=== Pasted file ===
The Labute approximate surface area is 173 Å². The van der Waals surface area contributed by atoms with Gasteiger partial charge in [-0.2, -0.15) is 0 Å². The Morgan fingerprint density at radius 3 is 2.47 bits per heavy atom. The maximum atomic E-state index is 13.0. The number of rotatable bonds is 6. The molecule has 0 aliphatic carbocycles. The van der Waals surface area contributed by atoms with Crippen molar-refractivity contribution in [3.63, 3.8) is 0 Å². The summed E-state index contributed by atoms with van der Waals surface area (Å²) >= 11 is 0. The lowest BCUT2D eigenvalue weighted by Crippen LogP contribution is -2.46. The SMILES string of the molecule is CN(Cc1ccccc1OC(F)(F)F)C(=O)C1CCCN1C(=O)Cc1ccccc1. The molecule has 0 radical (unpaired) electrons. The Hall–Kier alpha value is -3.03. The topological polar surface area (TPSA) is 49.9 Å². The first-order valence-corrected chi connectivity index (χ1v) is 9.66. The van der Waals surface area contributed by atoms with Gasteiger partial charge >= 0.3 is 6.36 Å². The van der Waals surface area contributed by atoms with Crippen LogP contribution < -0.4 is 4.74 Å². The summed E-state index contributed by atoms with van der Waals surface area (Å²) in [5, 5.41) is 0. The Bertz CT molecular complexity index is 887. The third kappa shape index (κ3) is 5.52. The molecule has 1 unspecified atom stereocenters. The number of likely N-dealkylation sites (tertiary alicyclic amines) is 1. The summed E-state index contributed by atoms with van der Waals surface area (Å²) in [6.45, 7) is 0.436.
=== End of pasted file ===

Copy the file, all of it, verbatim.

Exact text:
The Labute approximate surface area is 173 Å². The van der Waals surface area contributed by atoms with Gasteiger partial charge in [-0.2, -0.15) is 0 Å². The Morgan fingerprint density at radius 3 is 2.47 bits per heavy atom. The maximum atomic E-state index is 13.0. The number of rotatable bonds is 6. The molecule has 0 aliphatic carbocycles. The van der Waals surface area contributed by atoms with Crippen molar-refractivity contribution in [3.63, 3.8) is 0 Å². The summed E-state index contributed by atoms with van der Waals surface area (Å²) >= 11 is 0. The lowest BCUT2D eigenvalue weighted by Crippen LogP contribution is -2.46. The SMILES string of the molecule is CN(Cc1ccccc1OC(F)(F)F)C(=O)C1CCCN1C(=O)Cc1ccccc1. The molecule has 0 radical (unpaired) electrons. The Hall–Kier alpha value is -3.03. The topological polar surface area (TPSA) is 49.9 Å². The first-order valence-corrected chi connectivity index (χ1v) is 9.66. The van der Waals surface area contributed by atoms with Gasteiger partial charge >= 0.3 is 6.36 Å². The van der Waals surface area contributed by atoms with Crippen LogP contribution < -0.4 is 4.74 Å². The summed E-state index contributed by atoms with van der Waals surface area (Å²) in [5, 5.41) is 0. The Bertz CT molecular complexity index is 887. The third kappa shape index (κ3) is 5.52. The molecule has 1 unspecified atom stereocenters. The number of likely N-dealkylation sites (tertiary alicyclic amines) is 1. The summed E-state index contributed by atoms with van der Waals surface area (Å²) in [6.45, 7) is 0.436.